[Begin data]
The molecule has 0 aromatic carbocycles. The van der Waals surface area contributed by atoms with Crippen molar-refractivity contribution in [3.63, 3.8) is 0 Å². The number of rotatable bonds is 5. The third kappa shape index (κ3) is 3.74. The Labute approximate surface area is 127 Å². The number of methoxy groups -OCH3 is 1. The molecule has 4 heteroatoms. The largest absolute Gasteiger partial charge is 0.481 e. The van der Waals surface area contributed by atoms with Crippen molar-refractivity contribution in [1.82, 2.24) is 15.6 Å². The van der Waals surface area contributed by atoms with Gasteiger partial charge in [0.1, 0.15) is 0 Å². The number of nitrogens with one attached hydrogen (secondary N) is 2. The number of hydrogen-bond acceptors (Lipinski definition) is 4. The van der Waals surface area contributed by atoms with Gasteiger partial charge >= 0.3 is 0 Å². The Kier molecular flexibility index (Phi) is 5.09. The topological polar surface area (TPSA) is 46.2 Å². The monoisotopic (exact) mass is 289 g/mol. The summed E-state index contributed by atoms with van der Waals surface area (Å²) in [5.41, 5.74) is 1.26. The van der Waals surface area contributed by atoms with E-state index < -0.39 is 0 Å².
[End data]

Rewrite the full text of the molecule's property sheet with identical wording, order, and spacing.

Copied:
The molecule has 0 aromatic carbocycles. The van der Waals surface area contributed by atoms with Crippen molar-refractivity contribution in [3.63, 3.8) is 0 Å². The number of rotatable bonds is 5. The third kappa shape index (κ3) is 3.74. The Labute approximate surface area is 127 Å². The number of methoxy groups -OCH3 is 1. The molecule has 4 heteroatoms. The largest absolute Gasteiger partial charge is 0.481 e. The van der Waals surface area contributed by atoms with Crippen molar-refractivity contribution in [1.82, 2.24) is 15.6 Å². The van der Waals surface area contributed by atoms with Gasteiger partial charge in [0.1, 0.15) is 0 Å². The number of nitrogens with one attached hydrogen (secondary N) is 2. The number of hydrogen-bond acceptors (Lipinski definition) is 4. The van der Waals surface area contributed by atoms with Gasteiger partial charge >= 0.3 is 0 Å². The Kier molecular flexibility index (Phi) is 5.09. The topological polar surface area (TPSA) is 46.2 Å². The monoisotopic (exact) mass is 289 g/mol. The summed E-state index contributed by atoms with van der Waals surface area (Å²) in [5.41, 5.74) is 1.26. The van der Waals surface area contributed by atoms with E-state index < -0.39 is 0 Å².